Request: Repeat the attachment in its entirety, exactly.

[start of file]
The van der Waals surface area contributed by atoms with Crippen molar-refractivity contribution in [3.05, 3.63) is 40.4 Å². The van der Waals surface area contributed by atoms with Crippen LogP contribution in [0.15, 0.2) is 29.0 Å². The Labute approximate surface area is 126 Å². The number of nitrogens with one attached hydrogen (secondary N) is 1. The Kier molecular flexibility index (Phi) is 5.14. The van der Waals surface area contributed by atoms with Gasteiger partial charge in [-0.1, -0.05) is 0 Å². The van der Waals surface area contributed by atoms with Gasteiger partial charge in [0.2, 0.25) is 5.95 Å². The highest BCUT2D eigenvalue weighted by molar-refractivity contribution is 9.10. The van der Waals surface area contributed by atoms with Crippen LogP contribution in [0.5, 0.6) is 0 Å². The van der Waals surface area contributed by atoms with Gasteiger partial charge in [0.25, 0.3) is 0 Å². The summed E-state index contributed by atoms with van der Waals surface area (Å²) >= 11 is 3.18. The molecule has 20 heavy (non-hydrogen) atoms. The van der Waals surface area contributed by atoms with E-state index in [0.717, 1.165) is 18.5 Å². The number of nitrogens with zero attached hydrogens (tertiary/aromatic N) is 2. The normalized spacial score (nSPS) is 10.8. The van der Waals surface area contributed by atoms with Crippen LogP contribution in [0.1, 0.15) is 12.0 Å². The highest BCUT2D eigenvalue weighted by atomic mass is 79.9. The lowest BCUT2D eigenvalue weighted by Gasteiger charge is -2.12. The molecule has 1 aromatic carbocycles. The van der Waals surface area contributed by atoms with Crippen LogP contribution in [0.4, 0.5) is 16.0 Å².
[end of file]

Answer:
The van der Waals surface area contributed by atoms with Crippen molar-refractivity contribution in [3.05, 3.63) is 40.4 Å². The van der Waals surface area contributed by atoms with Crippen LogP contribution in [0.15, 0.2) is 29.0 Å². The Labute approximate surface area is 126 Å². The number of nitrogens with one attached hydrogen (secondary N) is 1. The Kier molecular flexibility index (Phi) is 5.14. The van der Waals surface area contributed by atoms with Gasteiger partial charge in [-0.1, -0.05) is 0 Å². The van der Waals surface area contributed by atoms with Gasteiger partial charge in [0.2, 0.25) is 5.95 Å². The highest BCUT2D eigenvalue weighted by molar-refractivity contribution is 9.10. The van der Waals surface area contributed by atoms with Crippen LogP contribution in [0.5, 0.6) is 0 Å². The van der Waals surface area contributed by atoms with Gasteiger partial charge in [0.25, 0.3) is 0 Å². The summed E-state index contributed by atoms with van der Waals surface area (Å²) >= 11 is 3.18. The molecule has 20 heavy (non-hydrogen) atoms. The van der Waals surface area contributed by atoms with E-state index in [0.717, 1.165) is 18.5 Å². The number of nitrogens with zero attached hydrogens (tertiary/aromatic N) is 2. The normalized spacial score (nSPS) is 10.8. The van der Waals surface area contributed by atoms with Crippen LogP contribution in [0.1, 0.15) is 12.0 Å². The highest BCUT2D eigenvalue weighted by atomic mass is 79.9. The lowest BCUT2D eigenvalue weighted by Gasteiger charge is -2.12. The molecule has 1 aromatic carbocycles. The van der Waals surface area contributed by atoms with Crippen LogP contribution in [0.4, 0.5) is 16.0 Å².